The French are back to buying cars
A woman enters a Renault automobile dealership in Bordeaux, Southwestern France, on 1 March, 2013.

Consumer spending in recession-hit France dipped 0.3 in April, after rising 1.3% in March, owing to lower purchases of food products. However, purchases of durables and energy products increased, the national statistics office INSEE said.

Spending on food was down 3.3% over March when food payments were higher around the Easter weekend. Fuel and gas purchases pushed up household energy spends for a fourth consecutive month in April, to 2.8%.

Higher car sales, up 1.8% in April, contributed to the increase in household expenditure on durables, which rose 1.3% in April. Textile and leather consumption picked up in April after declining for two consecutive months, government data showed.

France fell into recession in the first quarter of 2013 after economic activity shrunk 0.2%, a third contraction in the last four quarters, and unemployment has risen for 24 months in a row.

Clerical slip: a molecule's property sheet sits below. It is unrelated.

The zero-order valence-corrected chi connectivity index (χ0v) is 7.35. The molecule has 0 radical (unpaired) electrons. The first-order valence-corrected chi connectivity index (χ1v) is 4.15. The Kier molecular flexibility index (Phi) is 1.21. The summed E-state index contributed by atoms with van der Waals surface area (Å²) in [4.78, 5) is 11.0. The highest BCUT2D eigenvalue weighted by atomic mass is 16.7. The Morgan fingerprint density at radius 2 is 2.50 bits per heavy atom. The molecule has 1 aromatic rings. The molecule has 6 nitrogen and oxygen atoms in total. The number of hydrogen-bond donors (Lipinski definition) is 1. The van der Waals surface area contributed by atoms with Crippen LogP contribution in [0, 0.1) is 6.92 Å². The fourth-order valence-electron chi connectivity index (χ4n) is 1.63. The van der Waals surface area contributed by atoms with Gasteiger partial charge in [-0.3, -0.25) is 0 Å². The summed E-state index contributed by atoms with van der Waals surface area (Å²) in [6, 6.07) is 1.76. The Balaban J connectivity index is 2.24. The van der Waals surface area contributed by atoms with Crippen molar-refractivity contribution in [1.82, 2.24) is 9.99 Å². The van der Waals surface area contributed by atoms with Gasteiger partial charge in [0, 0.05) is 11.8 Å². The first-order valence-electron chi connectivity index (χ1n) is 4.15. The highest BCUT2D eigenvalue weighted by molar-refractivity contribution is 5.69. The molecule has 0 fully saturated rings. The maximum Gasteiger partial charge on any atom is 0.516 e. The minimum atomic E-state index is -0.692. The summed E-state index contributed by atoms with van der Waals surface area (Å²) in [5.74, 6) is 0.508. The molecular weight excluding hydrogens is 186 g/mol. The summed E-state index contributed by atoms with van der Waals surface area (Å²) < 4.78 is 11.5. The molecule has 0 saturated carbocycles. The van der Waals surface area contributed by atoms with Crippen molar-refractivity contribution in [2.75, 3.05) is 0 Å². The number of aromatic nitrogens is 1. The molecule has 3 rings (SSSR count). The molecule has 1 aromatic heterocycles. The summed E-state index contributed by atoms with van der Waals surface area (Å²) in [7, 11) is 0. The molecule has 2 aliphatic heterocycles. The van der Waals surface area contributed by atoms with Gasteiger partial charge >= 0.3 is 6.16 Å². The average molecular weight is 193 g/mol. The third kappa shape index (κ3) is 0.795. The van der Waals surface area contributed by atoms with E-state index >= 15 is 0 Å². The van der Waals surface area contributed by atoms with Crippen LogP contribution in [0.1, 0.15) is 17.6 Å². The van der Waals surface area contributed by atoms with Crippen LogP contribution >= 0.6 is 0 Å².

The number of registered jobseekers in the eurozone's second biggest economy rose by nearly 40,000 in April, to a record 3.26 million, which translates to 1,300 new jobseekers a day. Eurozone-wide unemployment had touched 12.2% per cent or 19.38 million, Eurostat said.

President Francois Hollande maintained that his government could overturn the two-year spike in unemployment by the end of 2013, regardless of multiple forecasts to the contrary.

France needs to rebalance its public finances and recently French central bank chief Christian Noyer called for a reduction in government spending to do so. He also wanted the government to put an end to tax hikes.

The European Commission asked France to put in place labour and pension reforms, and cut public spending to tackle its swollen budget. The commission, the EU's executive body, said France had to simplify its tax system to help companies and make the pensions system sustainable by 2020.